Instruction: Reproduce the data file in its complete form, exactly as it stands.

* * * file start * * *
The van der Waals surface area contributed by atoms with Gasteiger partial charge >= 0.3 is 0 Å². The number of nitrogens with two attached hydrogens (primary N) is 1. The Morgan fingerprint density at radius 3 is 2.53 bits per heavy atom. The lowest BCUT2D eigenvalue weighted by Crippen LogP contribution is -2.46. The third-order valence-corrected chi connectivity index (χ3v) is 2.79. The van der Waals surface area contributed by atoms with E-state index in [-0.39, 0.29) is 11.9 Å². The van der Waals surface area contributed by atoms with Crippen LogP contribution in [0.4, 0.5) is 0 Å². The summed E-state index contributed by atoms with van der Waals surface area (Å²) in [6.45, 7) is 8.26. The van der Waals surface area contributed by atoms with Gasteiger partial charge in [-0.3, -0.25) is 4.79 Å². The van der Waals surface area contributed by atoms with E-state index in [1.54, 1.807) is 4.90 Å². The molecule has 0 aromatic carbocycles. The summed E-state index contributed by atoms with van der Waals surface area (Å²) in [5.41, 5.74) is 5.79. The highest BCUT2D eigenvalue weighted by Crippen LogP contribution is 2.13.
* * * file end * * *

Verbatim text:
The van der Waals surface area contributed by atoms with Gasteiger partial charge >= 0.3 is 0 Å². The number of nitrogens with two attached hydrogens (primary N) is 1. The Morgan fingerprint density at radius 3 is 2.53 bits per heavy atom. The lowest BCUT2D eigenvalue weighted by Crippen LogP contribution is -2.46. The third-order valence-corrected chi connectivity index (χ3v) is 2.79. The van der Waals surface area contributed by atoms with E-state index in [-0.39, 0.29) is 11.9 Å². The van der Waals surface area contributed by atoms with Crippen LogP contribution in [0.4, 0.5) is 0 Å². The summed E-state index contributed by atoms with van der Waals surface area (Å²) in [6.45, 7) is 8.26. The van der Waals surface area contributed by atoms with Gasteiger partial charge in [-0.3, -0.25) is 4.79 Å². The van der Waals surface area contributed by atoms with E-state index in [1.54, 1.807) is 4.90 Å². The molecule has 0 aromatic carbocycles. The summed E-state index contributed by atoms with van der Waals surface area (Å²) in [5.41, 5.74) is 5.79. The highest BCUT2D eigenvalue weighted by Crippen LogP contribution is 2.13.